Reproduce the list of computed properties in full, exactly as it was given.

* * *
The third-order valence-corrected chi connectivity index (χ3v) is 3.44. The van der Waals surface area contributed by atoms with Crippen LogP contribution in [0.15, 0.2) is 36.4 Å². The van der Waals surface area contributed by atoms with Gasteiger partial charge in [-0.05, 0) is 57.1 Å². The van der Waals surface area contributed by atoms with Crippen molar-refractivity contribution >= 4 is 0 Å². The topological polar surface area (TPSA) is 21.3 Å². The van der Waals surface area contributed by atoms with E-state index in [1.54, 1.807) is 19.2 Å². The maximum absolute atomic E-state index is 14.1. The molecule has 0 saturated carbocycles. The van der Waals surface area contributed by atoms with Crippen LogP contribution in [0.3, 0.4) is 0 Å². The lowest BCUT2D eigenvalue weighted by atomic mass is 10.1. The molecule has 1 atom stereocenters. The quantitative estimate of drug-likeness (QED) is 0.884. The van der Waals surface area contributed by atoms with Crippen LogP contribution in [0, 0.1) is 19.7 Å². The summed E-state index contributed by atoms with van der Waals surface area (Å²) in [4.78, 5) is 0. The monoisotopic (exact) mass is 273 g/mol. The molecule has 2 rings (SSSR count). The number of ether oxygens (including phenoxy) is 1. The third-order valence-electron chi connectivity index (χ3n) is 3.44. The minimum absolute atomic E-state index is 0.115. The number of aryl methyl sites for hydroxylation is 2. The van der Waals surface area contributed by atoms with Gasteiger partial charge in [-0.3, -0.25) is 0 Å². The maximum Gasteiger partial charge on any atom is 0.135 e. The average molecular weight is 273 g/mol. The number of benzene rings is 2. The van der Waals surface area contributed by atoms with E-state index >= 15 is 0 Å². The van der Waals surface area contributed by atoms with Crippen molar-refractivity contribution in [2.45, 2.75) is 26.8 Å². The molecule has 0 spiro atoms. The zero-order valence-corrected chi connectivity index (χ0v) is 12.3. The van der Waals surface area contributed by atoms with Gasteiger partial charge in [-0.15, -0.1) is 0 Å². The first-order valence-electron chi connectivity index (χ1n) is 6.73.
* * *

The third-order valence-corrected chi connectivity index (χ3v) is 3.44. The van der Waals surface area contributed by atoms with Crippen LogP contribution in [0.15, 0.2) is 36.4 Å². The van der Waals surface area contributed by atoms with Gasteiger partial charge in [-0.05, 0) is 57.1 Å². The van der Waals surface area contributed by atoms with Crippen molar-refractivity contribution >= 4 is 0 Å². The topological polar surface area (TPSA) is 21.3 Å². The van der Waals surface area contributed by atoms with E-state index in [1.54, 1.807) is 19.2 Å². The maximum absolute atomic E-state index is 14.1. The molecule has 0 saturated carbocycles. The van der Waals surface area contributed by atoms with Crippen LogP contribution in [0.3, 0.4) is 0 Å². The lowest BCUT2D eigenvalue weighted by atomic mass is 10.1. The molecule has 1 atom stereocenters. The quantitative estimate of drug-likeness (QED) is 0.884. The van der Waals surface area contributed by atoms with Crippen LogP contribution in [0, 0.1) is 19.7 Å². The summed E-state index contributed by atoms with van der Waals surface area (Å²) in [4.78, 5) is 0. The monoisotopic (exact) mass is 273 g/mol. The molecule has 2 rings (SSSR count). The number of ether oxygens (including phenoxy) is 1. The third-order valence-electron chi connectivity index (χ3n) is 3.44. The minimum absolute atomic E-state index is 0.115. The number of aryl methyl sites for hydroxylation is 2. The van der Waals surface area contributed by atoms with Gasteiger partial charge in [-0.3, -0.25) is 0 Å². The maximum Gasteiger partial charge on any atom is 0.135 e. The average molecular weight is 273 g/mol. The number of benzene rings is 2. The van der Waals surface area contributed by atoms with E-state index >= 15 is 0 Å². The van der Waals surface area contributed by atoms with Crippen molar-refractivity contribution in [2.45, 2.75) is 26.8 Å². The molecule has 0 spiro atoms. The zero-order valence-corrected chi connectivity index (χ0v) is 12.3. The van der Waals surface area contributed by atoms with Gasteiger partial charge in [-0.15, -0.1) is 0 Å². The first-order valence-electron chi connectivity index (χ1n) is 6.73.